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Thoughts on Edits–Rogue One Version (with Chompers)

For the next couple of weeks I’ll be putting aside graphic design and covers to finish this edit pass of Overseer.

The bones and muscles of the story are laid down, the things that need to happen. Now comes the skin and the connective tissue: description and makings sure that reveals happen in the correct place, that everything happens for a reason.

But there’s also some mental pressure here to add tension.

Some writers really torture their characters. They throw everything in there, much like the end of Rogue One.

Now, don’t get me wrong. I really adored Rogue One, but close to the end I began to get fed up with ‘everything will go wrong’…especially when it began to look silly to me.  (I thought this the first time I saw it in the theater.)

There’s a scene where Jyn is climbing the tower to get to the communication platform. Multiple bad things have already happened, but as she climbs alone, she sees that she has to go through a vent that’s opening and closing regularly.

And my first thought on seeing that vent that could cut her in half? It was the chompers from Galaxy Quest.

Because there was no need for it to be there. Why would any engineer design a vent like that?

In fact, it was so egregious that it made me question everything that went wrong for her after that. You see, all she had to do was get up to the platform and insert the tape to play.

Instead she:

  1. Has to get past the chomper, but then when she inserts the disc, the dish is out of alignment, so she…
  2. Has to go out on a narrow walkway to realign the dish (like an advanced-technology dish wouldn’t do that automatically.) She does so, but…
  3. Is shot at by an Imperial fighter (who is incidentally firing at a person in an Imperial uniform on the most important communication dish at their own installation. Why?) The walkway collapses and…
  4. Jyn has to hang on as it slams against the tower. (Lots of upper body strength required!) Then she…
  5. Has to climb back up the now-damaged walkway without falling to her death. There she….
  6. Is confronted by her nemesis, who blocks her from hitting the send button.

I totally bought #6 because we saw him coming that direction, getting on the elevator and heading up there.

But the first five seemed…like contrived tension to me. Because the first was obviously a chomper scene, (“This episode was badly written!”), it made me doubt the rest.

 

My point in all this being that tension in a story needs to be reasonable. It needs to follow from the story because if it doesn’t, after a while it becomes clear that an author is doing it…just to do it.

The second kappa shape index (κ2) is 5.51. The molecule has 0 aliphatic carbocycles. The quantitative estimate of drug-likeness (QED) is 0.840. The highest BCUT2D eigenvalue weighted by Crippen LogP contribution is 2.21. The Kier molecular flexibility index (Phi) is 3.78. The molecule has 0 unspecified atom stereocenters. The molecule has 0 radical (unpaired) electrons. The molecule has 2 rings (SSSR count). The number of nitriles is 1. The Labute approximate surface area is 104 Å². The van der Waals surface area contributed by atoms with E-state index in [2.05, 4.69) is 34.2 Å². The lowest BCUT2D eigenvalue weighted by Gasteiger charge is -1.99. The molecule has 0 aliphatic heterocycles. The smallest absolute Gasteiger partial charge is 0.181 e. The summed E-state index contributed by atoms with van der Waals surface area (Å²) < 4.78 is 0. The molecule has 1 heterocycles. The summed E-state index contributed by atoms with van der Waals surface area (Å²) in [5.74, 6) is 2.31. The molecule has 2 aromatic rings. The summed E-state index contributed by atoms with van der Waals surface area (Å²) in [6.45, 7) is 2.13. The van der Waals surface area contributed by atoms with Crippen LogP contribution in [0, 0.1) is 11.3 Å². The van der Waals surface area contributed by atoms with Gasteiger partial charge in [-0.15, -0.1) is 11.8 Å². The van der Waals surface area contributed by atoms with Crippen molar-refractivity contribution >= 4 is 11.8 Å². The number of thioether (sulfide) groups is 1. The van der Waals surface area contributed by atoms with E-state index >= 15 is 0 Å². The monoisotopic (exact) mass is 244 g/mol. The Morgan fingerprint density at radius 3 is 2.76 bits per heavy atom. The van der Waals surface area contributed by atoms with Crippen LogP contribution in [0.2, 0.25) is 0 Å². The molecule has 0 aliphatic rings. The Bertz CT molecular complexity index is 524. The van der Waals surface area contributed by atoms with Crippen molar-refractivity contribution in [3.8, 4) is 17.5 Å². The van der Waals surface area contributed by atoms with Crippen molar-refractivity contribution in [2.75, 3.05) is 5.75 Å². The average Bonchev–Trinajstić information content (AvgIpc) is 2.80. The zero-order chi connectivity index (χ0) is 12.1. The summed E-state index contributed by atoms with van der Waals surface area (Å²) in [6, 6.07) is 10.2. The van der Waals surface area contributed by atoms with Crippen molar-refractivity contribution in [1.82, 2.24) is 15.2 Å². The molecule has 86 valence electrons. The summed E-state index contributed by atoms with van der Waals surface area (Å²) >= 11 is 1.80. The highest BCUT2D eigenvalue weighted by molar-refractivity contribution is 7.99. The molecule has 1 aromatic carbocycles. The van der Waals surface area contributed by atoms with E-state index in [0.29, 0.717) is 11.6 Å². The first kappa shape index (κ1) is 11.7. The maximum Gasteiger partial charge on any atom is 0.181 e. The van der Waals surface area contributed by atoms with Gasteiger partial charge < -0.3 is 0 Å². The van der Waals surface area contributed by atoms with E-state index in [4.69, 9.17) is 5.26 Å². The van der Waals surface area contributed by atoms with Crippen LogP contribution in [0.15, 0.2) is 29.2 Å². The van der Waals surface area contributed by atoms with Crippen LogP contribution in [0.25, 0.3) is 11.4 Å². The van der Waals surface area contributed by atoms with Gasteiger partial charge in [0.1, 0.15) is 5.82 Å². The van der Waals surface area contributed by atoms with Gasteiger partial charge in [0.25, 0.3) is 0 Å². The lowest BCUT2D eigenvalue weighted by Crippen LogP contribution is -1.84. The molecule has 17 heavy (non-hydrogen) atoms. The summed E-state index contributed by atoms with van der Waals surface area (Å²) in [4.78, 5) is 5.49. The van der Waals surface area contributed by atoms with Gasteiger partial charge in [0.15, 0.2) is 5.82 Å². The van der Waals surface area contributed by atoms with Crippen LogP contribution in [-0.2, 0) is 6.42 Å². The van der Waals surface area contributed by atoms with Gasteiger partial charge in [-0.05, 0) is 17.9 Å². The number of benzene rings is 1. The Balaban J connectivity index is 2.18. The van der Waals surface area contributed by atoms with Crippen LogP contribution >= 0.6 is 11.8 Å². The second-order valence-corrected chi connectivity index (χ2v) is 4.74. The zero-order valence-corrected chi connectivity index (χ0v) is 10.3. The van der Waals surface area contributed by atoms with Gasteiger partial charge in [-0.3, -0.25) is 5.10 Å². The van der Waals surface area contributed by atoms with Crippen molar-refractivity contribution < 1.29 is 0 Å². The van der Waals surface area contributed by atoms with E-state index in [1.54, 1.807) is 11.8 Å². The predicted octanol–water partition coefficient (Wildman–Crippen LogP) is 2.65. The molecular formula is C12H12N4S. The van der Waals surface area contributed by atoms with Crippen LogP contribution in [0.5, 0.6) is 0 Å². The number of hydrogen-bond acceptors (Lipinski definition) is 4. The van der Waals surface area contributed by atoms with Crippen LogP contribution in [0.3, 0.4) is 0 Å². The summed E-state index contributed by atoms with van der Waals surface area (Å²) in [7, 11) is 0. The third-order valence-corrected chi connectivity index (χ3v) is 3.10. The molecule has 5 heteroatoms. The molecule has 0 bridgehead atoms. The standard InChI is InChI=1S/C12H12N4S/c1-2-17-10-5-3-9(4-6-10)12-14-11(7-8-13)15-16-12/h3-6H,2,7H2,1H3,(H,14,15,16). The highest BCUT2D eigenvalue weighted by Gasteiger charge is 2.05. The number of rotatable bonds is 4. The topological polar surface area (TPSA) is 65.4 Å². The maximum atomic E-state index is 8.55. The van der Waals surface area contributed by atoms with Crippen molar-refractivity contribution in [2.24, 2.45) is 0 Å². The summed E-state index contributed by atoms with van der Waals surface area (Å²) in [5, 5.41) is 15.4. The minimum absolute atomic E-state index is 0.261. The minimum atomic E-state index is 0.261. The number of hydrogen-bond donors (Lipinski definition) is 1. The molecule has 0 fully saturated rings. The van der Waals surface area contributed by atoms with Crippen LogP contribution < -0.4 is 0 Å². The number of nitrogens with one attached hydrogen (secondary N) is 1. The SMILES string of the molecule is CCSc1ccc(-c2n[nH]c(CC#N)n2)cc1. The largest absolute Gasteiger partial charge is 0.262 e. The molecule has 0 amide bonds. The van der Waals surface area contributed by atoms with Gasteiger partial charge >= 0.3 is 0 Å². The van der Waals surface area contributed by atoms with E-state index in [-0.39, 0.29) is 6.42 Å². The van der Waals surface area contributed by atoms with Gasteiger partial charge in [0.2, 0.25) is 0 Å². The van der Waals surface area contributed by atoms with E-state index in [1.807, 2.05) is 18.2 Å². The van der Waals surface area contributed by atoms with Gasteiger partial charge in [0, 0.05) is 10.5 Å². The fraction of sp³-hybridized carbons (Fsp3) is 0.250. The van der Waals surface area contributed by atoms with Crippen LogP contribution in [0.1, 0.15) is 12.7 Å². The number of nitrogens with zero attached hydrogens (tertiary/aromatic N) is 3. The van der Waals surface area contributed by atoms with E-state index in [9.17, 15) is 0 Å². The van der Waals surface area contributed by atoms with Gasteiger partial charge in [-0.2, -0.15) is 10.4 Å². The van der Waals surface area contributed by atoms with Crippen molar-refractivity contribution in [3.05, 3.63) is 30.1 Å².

We make up all the troubles that befall our protagonists, but we can go too far.

So the next couple of weeks I have to make sure that all the troubles that befall my protagonists actually make sense. That they follow from the plot, and aren’t just chompers.

Harry Potter, 6 years on…

This week I’ve been re-watching all the Harry Potter movies. I hadn’t watched them in a while, and since I had some time, I decided to do all 8.

Most notably, the films hold up pretty well. Despite The Sorcerer’s Stone (’01) approaching it’s second decade, it doesn’t look dated. The young stars seemed a bit ill-formed, but they were pretty young….and became more sophisticated as they went along.

This time around–possibly because of the rosy glow of time passing–some of the things that bothered me in the past weren’t as bad.  

I started having problems reading the books at around Book 5, (Order of the Phoenix).  Harry annoyed me to death with his constant whining about how bad his life was, and that colored the next two books for me.  I was SO done with Harry.

(Sorry, in OotP, Harry had just turned 16, and it was hard for me to relate to a kid being so whiny at that age.   A)I taught HS, and most kids that age are past the whiny stage, and B)I was a sophomore in college at 16, so I wasn’t -in- HS at that age, and therefore struggle to relate to that whole environment anyway. And yes, I know Harry had worse-than-average teenage issues, but…)

Anyhow, one perq of watching the movies instead or rereading the books is that you perceive less of the whiny-ness. The first time I saw that movie, I had recently read the book, so the book experience tainted the movie. This time, I actually liked OotP much more.

The same lack of “recently-read-the-book” taint also made the last three movies better for me, as did being able to watch them in quick succession. In those two books, my main beef was the extraneous subplots and gazillion unnecessary characters…many of which the movies skipped over.

Therefore, this time around it was a much better viewing experience.  I have a greater admiration for JKR as a story teller at this distance, and hope to watch these again in another 6 years.